1Romain Tartèsea,2Paolo A. Sossi,3Frédéric Moynier
Proceedings of the National Academy of Sciences of teh United States of America (PNAS) (in Press) Link to Article [DOI: https://doi.org/10.1073/pnas.2023023118]
1Department of Earth and Environmental Sciences, The University of Manchester, M13 9PL Manchester, United Kingdom;
2Institute of Geochemistry and Petrology, ETH Zürich, CH-8092 Zürich, Switzerland;
3Université de Paris, Institut de Physique du Globe de Paris, CNRS UMR 7154, 75005 Paris, France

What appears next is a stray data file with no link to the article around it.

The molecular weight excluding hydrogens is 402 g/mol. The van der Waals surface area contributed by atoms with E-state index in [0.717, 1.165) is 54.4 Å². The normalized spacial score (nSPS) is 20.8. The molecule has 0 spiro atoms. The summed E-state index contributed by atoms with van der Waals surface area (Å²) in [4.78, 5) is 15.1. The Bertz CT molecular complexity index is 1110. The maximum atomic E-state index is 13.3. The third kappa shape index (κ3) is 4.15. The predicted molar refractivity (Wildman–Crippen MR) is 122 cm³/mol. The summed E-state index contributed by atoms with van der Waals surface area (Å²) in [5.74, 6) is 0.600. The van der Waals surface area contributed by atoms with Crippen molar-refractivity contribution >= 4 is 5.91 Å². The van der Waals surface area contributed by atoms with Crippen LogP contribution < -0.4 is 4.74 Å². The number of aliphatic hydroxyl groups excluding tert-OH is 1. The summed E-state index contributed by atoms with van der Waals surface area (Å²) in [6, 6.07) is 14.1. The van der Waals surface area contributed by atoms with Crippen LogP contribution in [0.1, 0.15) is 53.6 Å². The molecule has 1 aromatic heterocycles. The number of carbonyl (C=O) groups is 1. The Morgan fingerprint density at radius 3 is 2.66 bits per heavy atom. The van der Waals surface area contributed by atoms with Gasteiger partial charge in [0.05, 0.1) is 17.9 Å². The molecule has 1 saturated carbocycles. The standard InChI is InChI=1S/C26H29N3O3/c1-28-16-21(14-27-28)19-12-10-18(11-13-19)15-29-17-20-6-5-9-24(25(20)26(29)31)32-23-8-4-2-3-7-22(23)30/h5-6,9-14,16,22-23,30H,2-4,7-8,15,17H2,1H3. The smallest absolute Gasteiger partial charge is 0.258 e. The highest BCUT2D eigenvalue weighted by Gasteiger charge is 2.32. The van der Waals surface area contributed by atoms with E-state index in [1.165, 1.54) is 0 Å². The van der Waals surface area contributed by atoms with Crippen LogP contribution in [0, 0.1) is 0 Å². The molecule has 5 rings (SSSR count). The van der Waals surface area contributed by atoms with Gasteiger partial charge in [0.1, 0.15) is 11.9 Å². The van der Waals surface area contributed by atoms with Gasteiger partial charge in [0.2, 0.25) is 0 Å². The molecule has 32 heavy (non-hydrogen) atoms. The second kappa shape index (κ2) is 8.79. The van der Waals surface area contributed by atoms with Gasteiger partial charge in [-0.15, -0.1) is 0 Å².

Rocks from the lunar interior are depleted in moderately volatile elements (MVEs) compared to terrestrial rocks. Most MVEs are also enriched in their heavier isotopes compared to those in terrestrial rocks. Such elemental depletion and heavy isotope enrichments have been attributed to liquid–vapor exchange and vapor loss from the protolunar disk, incomplete accretion of MVEs during condensation of the Moon, and degassing of MVEs during lunar magma ocean crystallization. New Monte Carlo simulation results suggest that the lunar MVE depletion is consistent with evaporative loss at 1,670 ± 129 K and an oxygen fugacity +2.3 ± 2.1 log units above the fayalite-magnetite-quartz buffer. Here, we propose that these chemical and isotopic features could have resulted from the formation of the putative Procellarum basin early in the Moon’s history, during which nearside magma ocean melts would have been exposed at the surface, allowing equilibration with any primitive atmosphere together with MVE loss and isotopic fractionation.